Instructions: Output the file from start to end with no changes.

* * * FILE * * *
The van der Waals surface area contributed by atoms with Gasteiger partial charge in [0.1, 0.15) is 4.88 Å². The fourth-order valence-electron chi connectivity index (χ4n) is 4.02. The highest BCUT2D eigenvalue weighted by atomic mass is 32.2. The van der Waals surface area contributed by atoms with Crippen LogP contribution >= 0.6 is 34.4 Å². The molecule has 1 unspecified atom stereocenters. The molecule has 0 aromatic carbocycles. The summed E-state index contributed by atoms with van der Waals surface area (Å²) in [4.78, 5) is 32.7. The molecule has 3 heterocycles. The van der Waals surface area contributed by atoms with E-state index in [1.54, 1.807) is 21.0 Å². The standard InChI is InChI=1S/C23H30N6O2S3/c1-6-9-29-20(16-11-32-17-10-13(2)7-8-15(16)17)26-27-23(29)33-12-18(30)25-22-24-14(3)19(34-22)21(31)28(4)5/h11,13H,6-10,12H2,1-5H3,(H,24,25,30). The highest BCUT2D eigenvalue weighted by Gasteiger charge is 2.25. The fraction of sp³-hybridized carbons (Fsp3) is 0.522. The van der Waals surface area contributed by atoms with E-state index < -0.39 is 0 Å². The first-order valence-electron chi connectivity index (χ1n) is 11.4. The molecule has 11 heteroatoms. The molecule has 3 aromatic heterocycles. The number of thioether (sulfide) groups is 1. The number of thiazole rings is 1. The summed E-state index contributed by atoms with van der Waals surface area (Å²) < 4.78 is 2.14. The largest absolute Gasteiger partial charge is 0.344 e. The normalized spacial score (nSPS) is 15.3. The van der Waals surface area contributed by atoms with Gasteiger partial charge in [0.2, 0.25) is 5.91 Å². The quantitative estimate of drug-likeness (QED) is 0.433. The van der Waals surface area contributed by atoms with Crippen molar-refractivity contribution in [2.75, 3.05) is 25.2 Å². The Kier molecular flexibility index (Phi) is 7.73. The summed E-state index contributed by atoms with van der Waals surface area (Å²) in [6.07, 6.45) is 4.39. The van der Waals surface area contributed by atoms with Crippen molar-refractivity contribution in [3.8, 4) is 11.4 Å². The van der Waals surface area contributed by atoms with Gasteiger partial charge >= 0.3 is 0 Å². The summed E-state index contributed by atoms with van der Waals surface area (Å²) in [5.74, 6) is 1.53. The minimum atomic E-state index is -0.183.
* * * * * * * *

The van der Waals surface area contributed by atoms with Gasteiger partial charge in [0.1, 0.15) is 4.88 Å². The fourth-order valence-electron chi connectivity index (χ4n) is 4.02. The highest BCUT2D eigenvalue weighted by atomic mass is 32.2. The van der Waals surface area contributed by atoms with Crippen LogP contribution >= 0.6 is 34.4 Å². The molecule has 1 unspecified atom stereocenters. The molecule has 0 aromatic carbocycles. The summed E-state index contributed by atoms with van der Waals surface area (Å²) in [4.78, 5) is 32.7. The molecule has 3 heterocycles. The van der Waals surface area contributed by atoms with E-state index in [1.54, 1.807) is 21.0 Å². The standard InChI is InChI=1S/C23H30N6O2S3/c1-6-9-29-20(16-11-32-17-10-13(2)7-8-15(16)17)26-27-23(29)33-12-18(30)25-22-24-14(3)19(34-22)21(31)28(4)5/h11,13H,6-10,12H2,1-5H3,(H,24,25,30). The highest BCUT2D eigenvalue weighted by Gasteiger charge is 2.25. The fraction of sp³-hybridized carbons (Fsp3) is 0.522. The van der Waals surface area contributed by atoms with E-state index < -0.39 is 0 Å². The first-order valence-electron chi connectivity index (χ1n) is 11.4. The molecule has 11 heteroatoms. The molecule has 3 aromatic heterocycles. The number of thioether (sulfide) groups is 1. The number of thiazole rings is 1. The summed E-state index contributed by atoms with van der Waals surface area (Å²) < 4.78 is 2.14. The largest absolute Gasteiger partial charge is 0.344 e. The normalized spacial score (nSPS) is 15.3. The van der Waals surface area contributed by atoms with Gasteiger partial charge in [0.2, 0.25) is 5.91 Å². The quantitative estimate of drug-likeness (QED) is 0.433. The van der Waals surface area contributed by atoms with Crippen molar-refractivity contribution in [2.75, 3.05) is 25.2 Å². The Kier molecular flexibility index (Phi) is 7.73. The summed E-state index contributed by atoms with van der Waals surface area (Å²) in [6.07, 6.45) is 4.39. The van der Waals surface area contributed by atoms with Crippen molar-refractivity contribution in [3.8, 4) is 11.4 Å². The van der Waals surface area contributed by atoms with Gasteiger partial charge >= 0.3 is 0 Å². The summed E-state index contributed by atoms with van der Waals surface area (Å²) in [5.74, 6) is 1.53. The minimum atomic E-state index is -0.183.